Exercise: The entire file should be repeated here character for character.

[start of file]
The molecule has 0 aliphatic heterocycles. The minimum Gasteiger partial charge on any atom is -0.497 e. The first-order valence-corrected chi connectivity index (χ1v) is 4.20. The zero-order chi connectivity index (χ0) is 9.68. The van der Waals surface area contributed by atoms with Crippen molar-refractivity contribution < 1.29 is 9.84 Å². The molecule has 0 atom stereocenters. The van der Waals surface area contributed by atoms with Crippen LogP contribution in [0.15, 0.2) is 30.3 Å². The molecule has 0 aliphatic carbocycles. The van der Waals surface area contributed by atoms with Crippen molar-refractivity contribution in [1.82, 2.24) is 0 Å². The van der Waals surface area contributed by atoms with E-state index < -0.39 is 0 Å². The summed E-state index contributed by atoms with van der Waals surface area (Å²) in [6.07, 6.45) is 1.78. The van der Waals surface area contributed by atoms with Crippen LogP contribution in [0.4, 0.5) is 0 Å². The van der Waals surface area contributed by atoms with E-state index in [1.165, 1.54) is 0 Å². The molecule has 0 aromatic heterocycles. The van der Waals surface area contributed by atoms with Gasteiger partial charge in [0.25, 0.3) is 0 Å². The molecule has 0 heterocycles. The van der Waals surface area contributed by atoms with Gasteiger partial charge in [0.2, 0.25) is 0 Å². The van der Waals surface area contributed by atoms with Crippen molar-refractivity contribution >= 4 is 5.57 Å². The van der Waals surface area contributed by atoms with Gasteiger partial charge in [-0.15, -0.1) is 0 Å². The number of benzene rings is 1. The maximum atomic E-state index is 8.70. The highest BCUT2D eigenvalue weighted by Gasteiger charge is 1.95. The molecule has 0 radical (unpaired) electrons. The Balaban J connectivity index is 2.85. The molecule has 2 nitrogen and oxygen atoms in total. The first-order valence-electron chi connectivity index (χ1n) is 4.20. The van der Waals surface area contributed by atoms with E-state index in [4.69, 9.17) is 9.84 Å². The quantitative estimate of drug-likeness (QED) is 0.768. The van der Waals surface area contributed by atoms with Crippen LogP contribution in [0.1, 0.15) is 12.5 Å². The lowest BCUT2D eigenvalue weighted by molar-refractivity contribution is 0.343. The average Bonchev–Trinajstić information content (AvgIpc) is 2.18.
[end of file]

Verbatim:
The molecule has 0 aliphatic heterocycles. The minimum Gasteiger partial charge on any atom is -0.497 e. The first-order valence-corrected chi connectivity index (χ1v) is 4.20. The zero-order chi connectivity index (χ0) is 9.68. The van der Waals surface area contributed by atoms with Crippen molar-refractivity contribution < 1.29 is 9.84 Å². The molecule has 0 atom stereocenters. The van der Waals surface area contributed by atoms with Crippen LogP contribution in [0.15, 0.2) is 30.3 Å². The molecule has 0 aliphatic carbocycles. The van der Waals surface area contributed by atoms with Crippen molar-refractivity contribution in [1.82, 2.24) is 0 Å². The van der Waals surface area contributed by atoms with E-state index < -0.39 is 0 Å². The summed E-state index contributed by atoms with van der Waals surface area (Å²) in [6.07, 6.45) is 1.78. The van der Waals surface area contributed by atoms with Crippen LogP contribution in [0.4, 0.5) is 0 Å². The van der Waals surface area contributed by atoms with E-state index in [1.165, 1.54) is 0 Å². The molecule has 0 aromatic heterocycles. The van der Waals surface area contributed by atoms with Gasteiger partial charge in [0.25, 0.3) is 0 Å². The molecule has 0 heterocycles. The van der Waals surface area contributed by atoms with Gasteiger partial charge in [0.2, 0.25) is 0 Å². The van der Waals surface area contributed by atoms with Crippen molar-refractivity contribution >= 4 is 5.57 Å². The van der Waals surface area contributed by atoms with Gasteiger partial charge in [-0.15, -0.1) is 0 Å². The number of benzene rings is 1. The maximum atomic E-state index is 8.70. The highest BCUT2D eigenvalue weighted by Gasteiger charge is 1.95. The molecule has 0 radical (unpaired) electrons. The Balaban J connectivity index is 2.85. The molecule has 2 nitrogen and oxygen atoms in total. The first-order valence-electron chi connectivity index (χ1n) is 4.20. The van der Waals surface area contributed by atoms with E-state index in [4.69, 9.17) is 9.84 Å². The quantitative estimate of drug-likeness (QED) is 0.768. The van der Waals surface area contributed by atoms with Crippen LogP contribution in [0.1, 0.15) is 12.5 Å². The lowest BCUT2D eigenvalue weighted by molar-refractivity contribution is 0.343. The average Bonchev–Trinajstić information content (AvgIpc) is 2.18.